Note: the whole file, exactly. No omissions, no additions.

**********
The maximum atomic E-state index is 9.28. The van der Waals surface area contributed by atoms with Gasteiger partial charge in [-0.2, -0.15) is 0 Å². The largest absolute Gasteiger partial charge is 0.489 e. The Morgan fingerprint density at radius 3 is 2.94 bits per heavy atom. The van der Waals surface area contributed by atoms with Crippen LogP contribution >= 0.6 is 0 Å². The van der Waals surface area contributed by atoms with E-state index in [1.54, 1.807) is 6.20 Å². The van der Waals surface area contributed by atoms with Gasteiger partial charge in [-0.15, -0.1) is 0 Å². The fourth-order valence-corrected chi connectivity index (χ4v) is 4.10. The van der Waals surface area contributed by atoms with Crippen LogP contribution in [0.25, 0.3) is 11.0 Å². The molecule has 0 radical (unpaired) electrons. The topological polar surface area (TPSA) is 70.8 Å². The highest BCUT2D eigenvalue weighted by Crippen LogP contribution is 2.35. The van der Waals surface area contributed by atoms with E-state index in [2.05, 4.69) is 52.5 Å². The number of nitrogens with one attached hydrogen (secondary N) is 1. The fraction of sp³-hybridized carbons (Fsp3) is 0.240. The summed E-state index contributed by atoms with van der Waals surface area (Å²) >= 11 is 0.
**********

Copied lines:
The maximum atomic E-state index is 9.28. The van der Waals surface area contributed by atoms with Gasteiger partial charge in [-0.2, -0.15) is 0 Å². The largest absolute Gasteiger partial charge is 0.489 e. The Morgan fingerprint density at radius 3 is 2.94 bits per heavy atom. The van der Waals surface area contributed by atoms with Crippen LogP contribution >= 0.6 is 0 Å². The van der Waals surface area contributed by atoms with E-state index in [1.54, 1.807) is 6.20 Å². The van der Waals surface area contributed by atoms with Gasteiger partial charge in [-0.15, -0.1) is 0 Å². The fourth-order valence-corrected chi connectivity index (χ4v) is 4.10. The van der Waals surface area contributed by atoms with Crippen LogP contribution in [0.25, 0.3) is 11.0 Å². The molecule has 0 radical (unpaired) electrons. The topological polar surface area (TPSA) is 70.8 Å². The highest BCUT2D eigenvalue weighted by Crippen LogP contribution is 2.35. The van der Waals surface area contributed by atoms with E-state index in [2.05, 4.69) is 52.5 Å². The number of nitrogens with one attached hydrogen (secondary N) is 1. The fraction of sp³-hybridized carbons (Fsp3) is 0.240. The summed E-state index contributed by atoms with van der Waals surface area (Å²) >= 11 is 0.